Elon Musk’s control over Starlink is in the spotlight after he thwarted a Ukrainian attack.
Musk says he vetoed a 2022 strike on Russia’s Black Sea Fleet over fears it would escalate the war.
But critics say he was wrong — and that he alone should not have the power to decide.
Elon Musk is a US defense contractor, leading companies that have received tens of billions of dollars in contracts from the federal government. A new biography of the SpaceX founder and Tesla CEO, which reveals his unilateral decision to block a Ukrainian attack, is once again prompting the question: Should America — and its allies — be so dependent on one mercurial billionaire?
As Musk tells it, Ukrainian officials pleaded with him last year to extend his Starlink satellite internet service all the way to Sevastopol, home of Russia’s Black Sea Fleet in illegally annexed Crimea, but he denied it citing concerns, relayed by Russian officials, that the attack could escalate the war, maybe even making it go nuclear. In this version, he is merely denying a request, not critically undermining an active mission.
But as his biographer, Walter Isaacson, tells it, Musk actually became aware that Ukraine was planning a maritime drone attack, using Starlink, on Russia’s naval assets, which have fired missiles that devastated Ukrainian cities and wrecked the country’s grain exports. Seeing the attack transpire using Starlink — and texting his biographer about the military operation as it was unfolding — Musk “secretly told his engineers to turn off coverage within 100 kilometers of the Crimean coast,” and ignored subsequent pleas to turn it back on, according to an excerpt of his new biography of the entrepreneur.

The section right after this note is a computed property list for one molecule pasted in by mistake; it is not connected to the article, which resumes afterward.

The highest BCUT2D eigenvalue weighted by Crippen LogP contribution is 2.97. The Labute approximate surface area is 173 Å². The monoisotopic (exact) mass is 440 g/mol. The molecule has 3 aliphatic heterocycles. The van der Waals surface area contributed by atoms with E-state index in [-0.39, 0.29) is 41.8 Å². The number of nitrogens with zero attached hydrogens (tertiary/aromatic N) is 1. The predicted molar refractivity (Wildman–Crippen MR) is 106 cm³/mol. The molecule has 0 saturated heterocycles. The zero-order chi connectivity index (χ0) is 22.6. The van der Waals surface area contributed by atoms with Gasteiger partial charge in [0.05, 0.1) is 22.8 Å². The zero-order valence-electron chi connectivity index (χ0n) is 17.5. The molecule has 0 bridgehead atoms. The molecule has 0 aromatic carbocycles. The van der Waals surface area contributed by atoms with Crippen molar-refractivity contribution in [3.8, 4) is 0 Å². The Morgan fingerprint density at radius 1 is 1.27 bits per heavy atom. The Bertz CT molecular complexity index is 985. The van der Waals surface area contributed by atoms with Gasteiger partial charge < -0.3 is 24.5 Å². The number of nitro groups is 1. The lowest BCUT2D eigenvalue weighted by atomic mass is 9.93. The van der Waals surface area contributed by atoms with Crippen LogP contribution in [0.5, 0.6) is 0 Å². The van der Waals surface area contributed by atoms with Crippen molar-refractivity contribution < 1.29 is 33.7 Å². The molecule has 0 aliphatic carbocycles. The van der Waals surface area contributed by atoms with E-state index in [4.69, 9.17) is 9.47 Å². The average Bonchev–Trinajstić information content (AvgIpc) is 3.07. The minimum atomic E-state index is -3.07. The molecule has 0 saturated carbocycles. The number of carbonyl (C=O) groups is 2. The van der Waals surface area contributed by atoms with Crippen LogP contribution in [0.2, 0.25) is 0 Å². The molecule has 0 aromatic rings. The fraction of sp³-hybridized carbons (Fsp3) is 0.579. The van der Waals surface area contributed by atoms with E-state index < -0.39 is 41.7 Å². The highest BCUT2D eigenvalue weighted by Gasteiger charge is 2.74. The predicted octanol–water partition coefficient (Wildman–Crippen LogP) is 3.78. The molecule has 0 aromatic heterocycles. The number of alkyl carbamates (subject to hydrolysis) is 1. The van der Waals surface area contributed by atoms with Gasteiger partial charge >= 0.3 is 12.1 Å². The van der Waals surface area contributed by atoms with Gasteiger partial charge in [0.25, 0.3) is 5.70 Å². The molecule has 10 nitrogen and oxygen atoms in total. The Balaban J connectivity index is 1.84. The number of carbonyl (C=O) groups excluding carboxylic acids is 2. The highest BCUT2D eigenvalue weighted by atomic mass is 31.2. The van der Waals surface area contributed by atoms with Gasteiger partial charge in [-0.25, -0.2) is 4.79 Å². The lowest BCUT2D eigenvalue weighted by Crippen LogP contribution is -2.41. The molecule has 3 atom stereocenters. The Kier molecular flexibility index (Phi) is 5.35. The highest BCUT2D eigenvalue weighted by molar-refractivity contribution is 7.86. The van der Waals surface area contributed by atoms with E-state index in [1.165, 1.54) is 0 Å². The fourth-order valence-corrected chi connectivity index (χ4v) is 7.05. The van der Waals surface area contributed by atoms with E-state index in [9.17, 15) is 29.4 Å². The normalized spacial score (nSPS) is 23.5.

“If the Ukrainian attacks had succeeded in sinking the Russian fleet, it would have been like a mini Pearl Harbor and led to a major escalation,” Musk told Isaacson. “We did not want to be a part of that.” (Musk later reassured a Russian ambassador that Ukraine would not be able to use Starlink for offensive operations, according to Isaacson).
As Ukrainian officials see it, sinking Russia’s fleet, if that was indeed a possibility, would have prevented hundreds of missiles from raining down on the country’s infrastructure, and spared civilian lives. Despite Kremlin intimations about World War III, Ukrainian attacks on its vessels, including the sinking of its flagship Moskva missile cruiser — and an attack this week on ships being repaired in Sevastopol — have been answered with more of the usual: Seemingly deliberate attacks against civilians, not nuclear bombs.
Were Starlink operated at the direction of the Pentagon, it’s possible that the Biden administration also would have denied Ukraine’s attack on Crimea, if not sabotaged it. But that would have been a decision made by an elected government; Right or wrong, it would have been subject to democratic input, not the unchecked whims of a mercurial billionaire whose personal finances may not always align with the desires of the United States and its partners, including the democratically elected leadership of Ukraine.
“This is one of the challenges of relying on a commercial service that has its own interest in ensuring that it remains out of the crosshairs,” Stacie Pettyjohn, director of the defense program at the Center for a New American Security, a Washington-based think tank, told Insider. Musk, at a minimum, does not want his satellites shot down by the Russian government (although Starlink, used by Ukrainian soldiers to coordinate on the front lines, is arguably a legitimate military target already).
In June, the Defense Department signed another contract with SpaceX, specifically for Starlink, that reportedly gives US officials more say in where and when at least some of the service’s tablet-like terminals can operate. The contract, the terms of which have not been disclosed, also highlights SpaceX’s willingness — for compensation — to serve US and Ukrainian national security interests.